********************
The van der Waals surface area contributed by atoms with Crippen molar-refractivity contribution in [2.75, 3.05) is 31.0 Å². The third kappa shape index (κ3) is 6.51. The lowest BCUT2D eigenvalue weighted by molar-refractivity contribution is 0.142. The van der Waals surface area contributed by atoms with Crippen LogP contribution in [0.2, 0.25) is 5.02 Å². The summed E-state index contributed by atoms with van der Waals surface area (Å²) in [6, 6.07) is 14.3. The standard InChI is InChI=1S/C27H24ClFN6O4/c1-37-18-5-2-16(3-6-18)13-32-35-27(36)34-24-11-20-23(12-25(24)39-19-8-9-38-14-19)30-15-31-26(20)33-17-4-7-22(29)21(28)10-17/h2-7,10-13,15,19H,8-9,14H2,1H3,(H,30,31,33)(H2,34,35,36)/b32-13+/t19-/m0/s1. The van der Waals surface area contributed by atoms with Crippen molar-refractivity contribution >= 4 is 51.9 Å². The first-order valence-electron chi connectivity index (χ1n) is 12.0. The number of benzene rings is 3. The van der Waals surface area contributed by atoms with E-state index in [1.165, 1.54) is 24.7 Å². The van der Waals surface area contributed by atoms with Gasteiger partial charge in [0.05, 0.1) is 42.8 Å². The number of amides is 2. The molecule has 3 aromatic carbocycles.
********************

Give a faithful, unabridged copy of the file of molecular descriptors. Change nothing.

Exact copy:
The van der Waals surface area contributed by atoms with Crippen molar-refractivity contribution in [2.75, 3.05) is 31.0 Å². The third kappa shape index (κ3) is 6.51. The lowest BCUT2D eigenvalue weighted by molar-refractivity contribution is 0.142. The van der Waals surface area contributed by atoms with Crippen LogP contribution in [0.2, 0.25) is 5.02 Å². The summed E-state index contributed by atoms with van der Waals surface area (Å²) in [6, 6.07) is 14.3. The standard InChI is InChI=1S/C27H24ClFN6O4/c1-37-18-5-2-16(3-6-18)13-32-35-27(36)34-24-11-20-23(12-25(24)39-19-8-9-38-14-19)30-15-31-26(20)33-17-4-7-22(29)21(28)10-17/h2-7,10-13,15,19H,8-9,14H2,1H3,(H,30,31,33)(H2,34,35,36)/b32-13+/t19-/m0/s1. The van der Waals surface area contributed by atoms with Crippen molar-refractivity contribution >= 4 is 51.9 Å². The first-order valence-electron chi connectivity index (χ1n) is 12.0. The number of benzene rings is 3. The van der Waals surface area contributed by atoms with E-state index in [1.165, 1.54) is 24.7 Å². The van der Waals surface area contributed by atoms with Gasteiger partial charge in [0.05, 0.1) is 42.8 Å². The number of amides is 2. The molecule has 3 aromatic carbocycles.